It wasn’t always like this. Social security was once a strategic political asset for the centre-left in Britain. State pensions, unemployment and sickness insurance, social housing and child allowances all commanded considerable popular support. The extension of the welfare state took place because working people mobilised and voted for it, and they could draw on middle class support at critical moments, such as in the 1940s when the Beveridge report was implemented. Social security was a majoritarian concern that was underpinned by real socioeconomic forces: the muscle of the organised working class allied to widespread desire to pool risks for growing old or falling sick.
Today, the welfare state continues to command support where it clearly meets underlying, broadly shared social needs: decent pensions for old age in a society that is getting older, for example. But other socioeconomic trends have undermined its moorings in popular sentiment. The risk of prolonged unemployment now falls most heavily on the unskilled, not the university educated middle class; social housing is no longer a mainstream form of tenure and is rationed to those in greatest need; and changes in family structures have created new forms of vulnerability that were once met within the household, without requiring state income transfers. Opponents of the post-war welfare state have used these changes to retrench or even abolish it in key areas.
Conversely, the reach of the welfare state has been expanded to make work pay and not just to insure people against earnings loss or protect people against shocks. Changes in the labour market and the structure of the economy have made it necessary to supplement wages with tax credits and other in-work benefits. Indeed, the Labour government made it a deliberate goal of policy to widen the gap between out-of-work benefits and what someone could expect to live on from wages plus tax credits (the only big increases in unconditional cash transfers not tied to work were for families with children and pensioners, who accordingly saw substantial improvements in the value of their social security payments). The UK is not unique in this, however. Most OECD countries now have tax credit or in-work benefits to top up low wages, including prosperous, high-skill economies like Sweden and Germany. Wage supplements are not simply a feature of Anglo-Saxon economies.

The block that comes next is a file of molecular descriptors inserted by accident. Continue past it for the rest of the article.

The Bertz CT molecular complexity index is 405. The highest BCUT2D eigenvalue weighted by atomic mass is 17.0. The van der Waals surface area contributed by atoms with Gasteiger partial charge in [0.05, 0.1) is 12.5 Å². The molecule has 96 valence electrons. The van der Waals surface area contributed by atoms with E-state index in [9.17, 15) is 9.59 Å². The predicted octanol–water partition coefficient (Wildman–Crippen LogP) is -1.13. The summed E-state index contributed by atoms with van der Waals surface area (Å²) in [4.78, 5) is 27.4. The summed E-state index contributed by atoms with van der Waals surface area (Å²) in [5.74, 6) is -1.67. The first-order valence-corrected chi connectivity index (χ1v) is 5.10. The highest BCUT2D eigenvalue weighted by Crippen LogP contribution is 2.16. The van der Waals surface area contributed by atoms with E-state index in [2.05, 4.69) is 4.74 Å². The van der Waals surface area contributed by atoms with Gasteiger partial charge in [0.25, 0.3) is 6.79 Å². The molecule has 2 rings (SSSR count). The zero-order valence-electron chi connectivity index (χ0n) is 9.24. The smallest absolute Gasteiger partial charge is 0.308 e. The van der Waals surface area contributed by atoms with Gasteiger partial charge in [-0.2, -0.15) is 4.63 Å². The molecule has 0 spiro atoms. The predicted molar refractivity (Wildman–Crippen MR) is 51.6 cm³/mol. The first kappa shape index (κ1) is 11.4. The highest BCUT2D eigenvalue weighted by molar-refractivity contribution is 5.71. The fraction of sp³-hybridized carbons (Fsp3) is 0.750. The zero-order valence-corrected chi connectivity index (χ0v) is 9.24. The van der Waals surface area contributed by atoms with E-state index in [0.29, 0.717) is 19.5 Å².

This is why the Conservatives’ attempt to draw a stark contrast between those in and out of work have proved harder to stick than they hoped, since the bulk of the cuts are falling on working people, as the Institute for Fiscal Studies and Resolution Foundation have pointed out. It has given Labour an opening into the political framing of the debate that otherwise would not have been available to them. (And it is one reason why Iain Duncan Smith struggles with the binary distinction between so-called strivers and skivers, since his universal credit dissolves the in/out work boundary.)
But Labour is still in defensive mode. It has yet to work out a path to a position in which social security works for it politically as much as, say, the National Health Service does. David Miliband’s powerful speech in the Commons this afternoon was not just interesting for the fierceness of its attack on the government but for what it said about the steps Labour might take on that path. He posed some clear choices. Childcare or higher child benefit? Investment in bricks-and-mortar housebuilding or more increases in housing benefit? Measures to meet big social needs or small pots of money for marginal goods?